Although I wasn’t making a ton of money at Gawker, I was making more than twenty-­two thousand dollars a year, which was what I had heard was the starting salary for Observer reporters. There was no way I’d be able to survive on that in New York—­I didn’t have a trust fund or family help, and I couldn’t stomach the idea of going back to live in a crappy apartment with multiple roommates just to take this job.

Peter seemed embarrassed at the mere mention of money. “I think I can work it out, yes,” he said.

I started a couple of months later. I was one of the older reporters in the bullpen, but it felt like I was finally where I was supposed to be.

And then, in the fall of 2008, after I’d been at the paper for a little over a year, the economy crashed. The papers ran photo after photo of shell-­shocked Lehman Brothers analysts leaving their offices with their company gym bags after they had learned the company would be shutting down. At first, it felt surreal: Surely the whole economy wasn’t crashing? At the paper, we published a piece about “Crash Virgins,” aka people who had never been through an economic crash before. But clearly, the economic crisis was running much deeper than just being a cute trend story. We just didn’t yet know how deep, or how our lives would change.

The owner of the paper, Jared Kushner, the son of a disgraced New Jersey real estate magnate, long had been an infrequent but anxiety-­producing visitor at work. But now he seemed to be showing up more often, wandering around the office and stressing everyone out, especially Peter. By January, the parties dried up, even more so than the usual post-­holiday-­party slump. Things at the paper were also getting more dire financially. Advertising was way down, and the shoestring budget that we’d been operating on got even more shoestring. I was now editing the paper’s social column, “The Transom,” but the paper’s freelance and expenses budgets were slashed. I had to make the case for why my one remaining reporter should be reimbursed for the cabs she took home late at night from covering the few parties that were still happening. Still, even now, months into the crash, I wasn’t overly concerned; the Observer had always operated on a shoestring budget, and I was confident that this, too, would pass.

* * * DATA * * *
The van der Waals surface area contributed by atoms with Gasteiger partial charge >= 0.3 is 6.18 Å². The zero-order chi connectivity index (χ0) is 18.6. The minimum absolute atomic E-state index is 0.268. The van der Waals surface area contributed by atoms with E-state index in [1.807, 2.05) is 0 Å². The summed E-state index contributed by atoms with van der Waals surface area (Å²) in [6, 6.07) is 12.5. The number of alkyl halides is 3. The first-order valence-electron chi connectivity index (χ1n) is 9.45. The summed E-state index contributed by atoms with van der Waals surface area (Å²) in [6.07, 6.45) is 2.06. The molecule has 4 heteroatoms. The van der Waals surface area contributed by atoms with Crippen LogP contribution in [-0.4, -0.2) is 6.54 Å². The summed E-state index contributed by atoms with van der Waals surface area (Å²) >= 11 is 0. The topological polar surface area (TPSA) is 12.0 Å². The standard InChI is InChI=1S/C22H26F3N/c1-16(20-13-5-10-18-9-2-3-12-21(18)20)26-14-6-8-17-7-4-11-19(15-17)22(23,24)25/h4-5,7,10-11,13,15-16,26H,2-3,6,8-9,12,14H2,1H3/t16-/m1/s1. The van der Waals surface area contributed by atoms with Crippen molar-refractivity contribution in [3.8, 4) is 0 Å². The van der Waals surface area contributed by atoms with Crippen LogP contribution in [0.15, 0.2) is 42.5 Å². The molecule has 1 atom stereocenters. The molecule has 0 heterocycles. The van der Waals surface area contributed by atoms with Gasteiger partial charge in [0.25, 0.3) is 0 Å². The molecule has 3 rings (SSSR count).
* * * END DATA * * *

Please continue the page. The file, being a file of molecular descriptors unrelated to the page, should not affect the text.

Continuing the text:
But it didn’t. And then Peter announced he was leaving, and there was a big farewell party at Elaine’s, the Upper East Side bar and restaurant that had been a longtime gathering spot of a certain milieu of literary New York; it was festive but melancholy. The next day, people started getting called in to Tom’s office.

- About the author -

Doree Shafrir is the author of the novel Startup and the co-host of the podcasts Forever35, a podcast about self-care, and Matt & Doree's Eggcellent Adventure, a podcast about infertility. Doree worked at BuzzFeed News and she has also worked as an editor or staff writer at Rolling Stone, The New York Observer, Gawker, and Philadelphia Weekly. She lives in Los Angeles with her husband, Matt Mira, their son, Henry, and their rescue mutt, Beau.

More from Doree Shafrir

Thanks for Waiting

The Joy (& Weirdness) of Being a Late Bloomer

Buy

Thanks for Waiting

— Published by Ballantine Books —